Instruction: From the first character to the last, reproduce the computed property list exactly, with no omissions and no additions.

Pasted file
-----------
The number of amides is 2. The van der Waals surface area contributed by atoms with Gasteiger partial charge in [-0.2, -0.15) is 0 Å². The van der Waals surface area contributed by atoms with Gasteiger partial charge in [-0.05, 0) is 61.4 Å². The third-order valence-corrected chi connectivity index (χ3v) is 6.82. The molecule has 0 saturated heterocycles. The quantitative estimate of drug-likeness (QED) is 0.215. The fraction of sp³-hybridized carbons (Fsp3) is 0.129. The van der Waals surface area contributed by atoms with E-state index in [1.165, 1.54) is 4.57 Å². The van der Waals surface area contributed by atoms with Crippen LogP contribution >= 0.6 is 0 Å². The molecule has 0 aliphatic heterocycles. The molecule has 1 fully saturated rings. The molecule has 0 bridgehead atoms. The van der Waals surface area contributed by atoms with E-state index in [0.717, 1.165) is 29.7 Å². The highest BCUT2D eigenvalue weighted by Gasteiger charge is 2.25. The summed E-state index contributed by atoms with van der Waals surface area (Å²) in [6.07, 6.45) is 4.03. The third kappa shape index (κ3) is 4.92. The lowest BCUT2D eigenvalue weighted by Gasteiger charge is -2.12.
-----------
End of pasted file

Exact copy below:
The number of amides is 2. The van der Waals surface area contributed by atoms with Gasteiger partial charge in [-0.2, -0.15) is 0 Å². The van der Waals surface area contributed by atoms with Gasteiger partial charge in [-0.05, 0) is 61.4 Å². The third-order valence-corrected chi connectivity index (χ3v) is 6.82. The molecule has 0 saturated heterocycles. The quantitative estimate of drug-likeness (QED) is 0.215. The fraction of sp³-hybridized carbons (Fsp3) is 0.129. The van der Waals surface area contributed by atoms with E-state index in [1.165, 1.54) is 4.57 Å². The van der Waals surface area contributed by atoms with Crippen LogP contribution >= 0.6 is 0 Å². The molecule has 0 aliphatic heterocycles. The molecule has 1 fully saturated rings. The molecule has 0 bridgehead atoms. The van der Waals surface area contributed by atoms with E-state index in [0.717, 1.165) is 29.7 Å². The highest BCUT2D eigenvalue weighted by Gasteiger charge is 2.25. The summed E-state index contributed by atoms with van der Waals surface area (Å²) in [6.07, 6.45) is 4.03. The third kappa shape index (κ3) is 4.92. The lowest BCUT2D eigenvalue weighted by Gasteiger charge is -2.12.